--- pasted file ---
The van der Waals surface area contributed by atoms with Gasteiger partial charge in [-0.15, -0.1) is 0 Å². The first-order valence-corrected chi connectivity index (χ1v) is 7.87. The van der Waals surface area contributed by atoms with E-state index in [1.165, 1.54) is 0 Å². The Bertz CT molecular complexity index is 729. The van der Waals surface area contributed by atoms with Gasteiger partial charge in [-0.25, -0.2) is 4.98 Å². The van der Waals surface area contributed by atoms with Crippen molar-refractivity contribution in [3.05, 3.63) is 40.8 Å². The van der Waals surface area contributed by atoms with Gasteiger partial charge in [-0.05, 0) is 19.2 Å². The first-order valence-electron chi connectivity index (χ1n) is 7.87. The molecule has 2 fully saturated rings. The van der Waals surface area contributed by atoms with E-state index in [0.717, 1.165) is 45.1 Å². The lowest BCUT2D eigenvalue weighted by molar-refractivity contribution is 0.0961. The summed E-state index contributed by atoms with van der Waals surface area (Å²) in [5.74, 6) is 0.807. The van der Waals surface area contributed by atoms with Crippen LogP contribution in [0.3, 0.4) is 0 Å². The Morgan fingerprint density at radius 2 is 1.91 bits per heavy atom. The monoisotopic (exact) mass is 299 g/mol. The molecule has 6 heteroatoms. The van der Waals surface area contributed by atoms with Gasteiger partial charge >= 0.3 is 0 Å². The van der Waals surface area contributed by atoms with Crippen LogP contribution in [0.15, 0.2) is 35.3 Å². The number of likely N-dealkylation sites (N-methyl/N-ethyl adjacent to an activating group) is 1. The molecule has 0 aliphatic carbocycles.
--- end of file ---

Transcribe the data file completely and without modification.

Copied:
The van der Waals surface area contributed by atoms with Gasteiger partial charge in [-0.15, -0.1) is 0 Å². The first-order valence-corrected chi connectivity index (χ1v) is 7.87. The van der Waals surface area contributed by atoms with E-state index in [1.165, 1.54) is 0 Å². The Bertz CT molecular complexity index is 729. The van der Waals surface area contributed by atoms with Gasteiger partial charge in [-0.25, -0.2) is 4.98 Å². The van der Waals surface area contributed by atoms with Crippen molar-refractivity contribution in [3.05, 3.63) is 40.8 Å². The van der Waals surface area contributed by atoms with Gasteiger partial charge in [-0.05, 0) is 19.2 Å². The first-order valence-electron chi connectivity index (χ1n) is 7.87. The molecule has 2 fully saturated rings. The van der Waals surface area contributed by atoms with E-state index in [0.717, 1.165) is 45.1 Å². The lowest BCUT2D eigenvalue weighted by molar-refractivity contribution is 0.0961. The summed E-state index contributed by atoms with van der Waals surface area (Å²) in [5.74, 6) is 0.807. The van der Waals surface area contributed by atoms with Crippen LogP contribution in [0.3, 0.4) is 0 Å². The Morgan fingerprint density at radius 2 is 1.91 bits per heavy atom. The monoisotopic (exact) mass is 299 g/mol. The molecule has 6 heteroatoms. The van der Waals surface area contributed by atoms with Gasteiger partial charge >= 0.3 is 0 Å². The van der Waals surface area contributed by atoms with Crippen LogP contribution in [0.15, 0.2) is 35.3 Å². The number of likely N-dealkylation sites (N-methyl/N-ethyl adjacent to an activating group) is 1. The molecule has 0 aliphatic carbocycles.